Young adolescents' intention to engage in pre-sexual activities: an exploratory study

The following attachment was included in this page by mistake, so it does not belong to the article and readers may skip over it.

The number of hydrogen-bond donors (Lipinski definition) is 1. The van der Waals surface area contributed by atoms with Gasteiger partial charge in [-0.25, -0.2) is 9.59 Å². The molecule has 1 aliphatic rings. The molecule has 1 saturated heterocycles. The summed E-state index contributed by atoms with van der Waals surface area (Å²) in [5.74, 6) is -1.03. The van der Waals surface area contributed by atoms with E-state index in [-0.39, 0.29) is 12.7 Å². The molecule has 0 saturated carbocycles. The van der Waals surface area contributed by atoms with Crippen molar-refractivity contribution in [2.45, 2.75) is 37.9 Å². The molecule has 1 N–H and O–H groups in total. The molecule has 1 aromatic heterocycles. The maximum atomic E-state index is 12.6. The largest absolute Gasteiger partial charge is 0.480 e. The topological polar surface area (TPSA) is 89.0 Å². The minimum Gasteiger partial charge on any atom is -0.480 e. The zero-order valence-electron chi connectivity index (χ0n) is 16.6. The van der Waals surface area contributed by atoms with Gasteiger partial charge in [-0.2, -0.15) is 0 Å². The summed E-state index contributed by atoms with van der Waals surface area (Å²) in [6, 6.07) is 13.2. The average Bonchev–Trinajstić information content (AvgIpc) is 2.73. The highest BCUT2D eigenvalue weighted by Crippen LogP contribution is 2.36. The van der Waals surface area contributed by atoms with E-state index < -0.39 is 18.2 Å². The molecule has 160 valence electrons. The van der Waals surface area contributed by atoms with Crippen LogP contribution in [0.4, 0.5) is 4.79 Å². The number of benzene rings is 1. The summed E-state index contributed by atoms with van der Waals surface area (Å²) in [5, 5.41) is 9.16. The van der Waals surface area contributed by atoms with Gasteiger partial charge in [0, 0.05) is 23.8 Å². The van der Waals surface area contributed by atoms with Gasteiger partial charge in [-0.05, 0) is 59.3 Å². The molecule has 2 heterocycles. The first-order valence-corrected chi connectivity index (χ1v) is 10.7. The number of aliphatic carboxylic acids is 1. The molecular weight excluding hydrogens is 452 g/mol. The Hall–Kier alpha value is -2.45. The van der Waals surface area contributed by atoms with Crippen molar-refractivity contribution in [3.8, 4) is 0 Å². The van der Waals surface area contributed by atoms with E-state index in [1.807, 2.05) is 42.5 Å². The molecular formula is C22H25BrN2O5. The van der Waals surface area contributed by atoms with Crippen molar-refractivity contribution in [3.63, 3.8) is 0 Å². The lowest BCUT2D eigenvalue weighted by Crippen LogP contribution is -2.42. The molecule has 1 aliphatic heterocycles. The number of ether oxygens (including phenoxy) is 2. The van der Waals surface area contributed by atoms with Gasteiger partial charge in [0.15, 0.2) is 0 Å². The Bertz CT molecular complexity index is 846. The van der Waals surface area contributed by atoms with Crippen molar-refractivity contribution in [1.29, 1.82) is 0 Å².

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Although adolescent pregnancy rates in the United States have decreased over the last decade or so, these rates remain higher than any other industrialized nation. This necessitates a better understanding of the factors implicated in adolescent sexual risktaking. Many studies have examined the influence of attitudes, parents and peers on sexual behavior, these studies however, have not examined the impact of these factors on the behavioral intentions of adolescents younger than 12 years old. In order to address this gap, data collected from 142 students using the Young Adolescent Questionnaire was examined. The overall objective was to examine attitudes, social norms and pubertal timing (for girls) on intentions to engage in a specific pre-sexual activity – kissing on the mouth with a boy/girl you really like within the next year. Modified constructs from the Theory of Reasoned Action and behavior patterns from The Typology of Young Adolescent Pre- sexual Experience were measured by variables within the questionnaire. The theoretical construct of intention from the Theory of Reasoned Action was used to distinguish behavior patterns in the typology. Individuals were classified as delayers or anticipators depending on their intention to kiss or not to kiss on the mouth. Of the sample, 71.8% were anticipators and 28.2% were delayers. Another purpose of the study was to examine the impact of each predictor on behavioral intention status as well as to determine the strongest predictor. MANOVA revealed that anticipators and delayers had different attitudes and peer norms. The barrier measure (reasons given by students for not kissing on the mouth), had a significant effect on behavioral intention status. Logistic regression revealed five predictors of behavior intention status – attitudes, parents’ standards, peer norm, influencers (reasons given for kissing on the mouth) and previous experience, with influencers being the strongest predictor. Gender and ethnicity were not found to be significant predictors of behavioral intention status. However, gender did have a significant effect on peer norms and parents’ standards. Girls who had experienced their first menstrual period were more likely to be classified as anticipators than girls who had not done so. This research was able to gain insight into the attitudes and social norms of young delayers and anticipators. Prevention programs incorporating the findings of this research will more effectively address the health needs of young adolescents.